At present we see two widespread tendencies within new contemporary art: one is concerned with geology (earth, substrata, concrete, plaster, copper, ancient things), the other is about surface (the digital and synthetic, moiré effects, things that are ephemeral and fleeting). They are also both about materiality. Jan S. Hansen’s exhibition Abstract Sports Copenhagen brings together both trends, each of which trails interesting discussions in its wake; partly about the digital realm, and partly about the need for a return to something slow, something earthbound. The question is, then, in what way Hansen inscribes himself in this current trend?
The first thing to greet you at the exhibition is a pair of running shoes presented on a small, white pedestal. Here the exhibition concept is encapsulated: one of the shoes has been spray-painted a silver colour, while the other has been coated in genuine silver. Here we find two different treatments – one synthetic, one genuine – a motif that is also addressed by the rest of the exhibits. A number of “paintings” have been created by wrapping several layers of the web-like fabric found on running shoes around a uniformly coloured fabric, thereby giving rise to a shimmering moiré effect (the works are entitled Moiré). In the back room visitors will find a range of works – these, too, are displayed on the walls – created out of natural materials such as concrete and plaster, all of them featuring abstract formations and all sporting synthetic colours straight out of a 1980s palette (turquoise, pinks, and yellows in a style reminiscent of the recently relaunched Zapp ice lolly).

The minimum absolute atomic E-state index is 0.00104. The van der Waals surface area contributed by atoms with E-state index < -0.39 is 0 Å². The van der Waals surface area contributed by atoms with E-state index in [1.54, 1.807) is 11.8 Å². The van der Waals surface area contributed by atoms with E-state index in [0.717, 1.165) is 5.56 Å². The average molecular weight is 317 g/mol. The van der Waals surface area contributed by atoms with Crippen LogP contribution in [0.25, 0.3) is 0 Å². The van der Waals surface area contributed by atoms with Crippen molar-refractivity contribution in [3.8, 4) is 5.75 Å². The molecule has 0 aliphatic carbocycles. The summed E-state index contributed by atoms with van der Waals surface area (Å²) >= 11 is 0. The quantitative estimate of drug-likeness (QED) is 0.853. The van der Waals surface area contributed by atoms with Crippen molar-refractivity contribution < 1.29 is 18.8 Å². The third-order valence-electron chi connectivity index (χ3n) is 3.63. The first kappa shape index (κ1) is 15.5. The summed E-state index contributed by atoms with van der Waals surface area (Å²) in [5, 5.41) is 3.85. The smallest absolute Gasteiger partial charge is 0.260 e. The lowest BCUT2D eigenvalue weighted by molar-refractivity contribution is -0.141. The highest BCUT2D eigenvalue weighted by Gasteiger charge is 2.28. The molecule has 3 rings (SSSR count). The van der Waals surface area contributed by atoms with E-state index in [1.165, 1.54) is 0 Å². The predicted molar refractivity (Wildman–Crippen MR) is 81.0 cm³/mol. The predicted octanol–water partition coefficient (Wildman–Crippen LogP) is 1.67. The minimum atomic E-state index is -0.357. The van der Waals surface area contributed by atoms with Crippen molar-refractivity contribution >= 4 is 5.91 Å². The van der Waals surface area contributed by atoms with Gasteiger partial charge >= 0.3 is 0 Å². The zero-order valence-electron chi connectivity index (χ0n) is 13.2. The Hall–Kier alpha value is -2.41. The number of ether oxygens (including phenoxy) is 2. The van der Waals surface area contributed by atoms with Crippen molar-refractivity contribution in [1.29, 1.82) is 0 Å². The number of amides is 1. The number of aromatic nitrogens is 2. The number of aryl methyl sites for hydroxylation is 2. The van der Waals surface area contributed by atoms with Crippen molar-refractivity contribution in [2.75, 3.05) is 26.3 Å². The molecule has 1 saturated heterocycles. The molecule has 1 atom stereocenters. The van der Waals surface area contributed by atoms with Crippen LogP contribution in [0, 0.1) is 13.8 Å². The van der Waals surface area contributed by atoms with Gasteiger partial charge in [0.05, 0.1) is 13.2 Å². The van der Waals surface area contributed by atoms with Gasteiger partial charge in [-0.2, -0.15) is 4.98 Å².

This is Jan S. Hansen’s third solo exhibition at IMO in just two years; the last one took place just over six months ago. This either reflects the fact that IMO (for four years running one of Copenhagen’s most successful exhibition venues within the category of artist-run commercial galleries) now only has four artists on its books, or that Hansen (who was born in 1980 and has travelled extensively) has so much to relate that frequent solo exhibitions are required? For if you look at the two exhibitions that preceded this one it becomes clear that his repertoire has a virtuoso, wide-ranging scope. From the first solo exhibition in 2011, which consisted of lacquer paintings and ceramic masks addressing weighty subjects such as death, God, drugs, and dreams to the current show where spiritual aspects seem to have been eradicated altogether in favour of pure surface treatment.
The press release mentions how Copenhagen comes third on the list of the world’s most expensive cities to live in, that IMO is just 4.6 km away from Noma, the world’s best restaurant, and that many of the works have been made out of fabrics purchased from England and the USA – thereby hinting at themes such as import/export, globalisation, money, gourmet dining, and marketing. In conjunction with the works this conjures up themes addressing globalisation and its mixture of the noble and the fake, the authentic and the hasty, brands and labels. At the exhibition this is all mixed and blended via abstract, material explorations of form created out of a balanced blend of cheap sportswear juxtaposed with plaster and concrete paintings accompanied by a dash of perfume (a plinth presents a number of bottles of fragrances for the audiences to use).
The exhibition provides an exact (and inventive) summary of the current focus on materials with a more form-oriented approach where athletics equipment and concrete is transformed into sensuous, abstract “paintings” where no particular material is ranked over another; they all act on a par with each other in a range of different constellations. The “natural” materials (concrete, plaster) are even given a dash of synthetic colour, and the paintings made from athletic fabrics represent a protest against the heavy tradition for oil paintings on canvas. But when you have seen Jan S. Hansen’s other exhibitions, imbued with spirituality and a sense of humour, this exhibition seems calculated; an almost ironic and deftly executed comment on the contemporary fetish for materials – even though the exhibition does not rise above such fetishism itself. We stay – as our current era dictates – on the surface of things.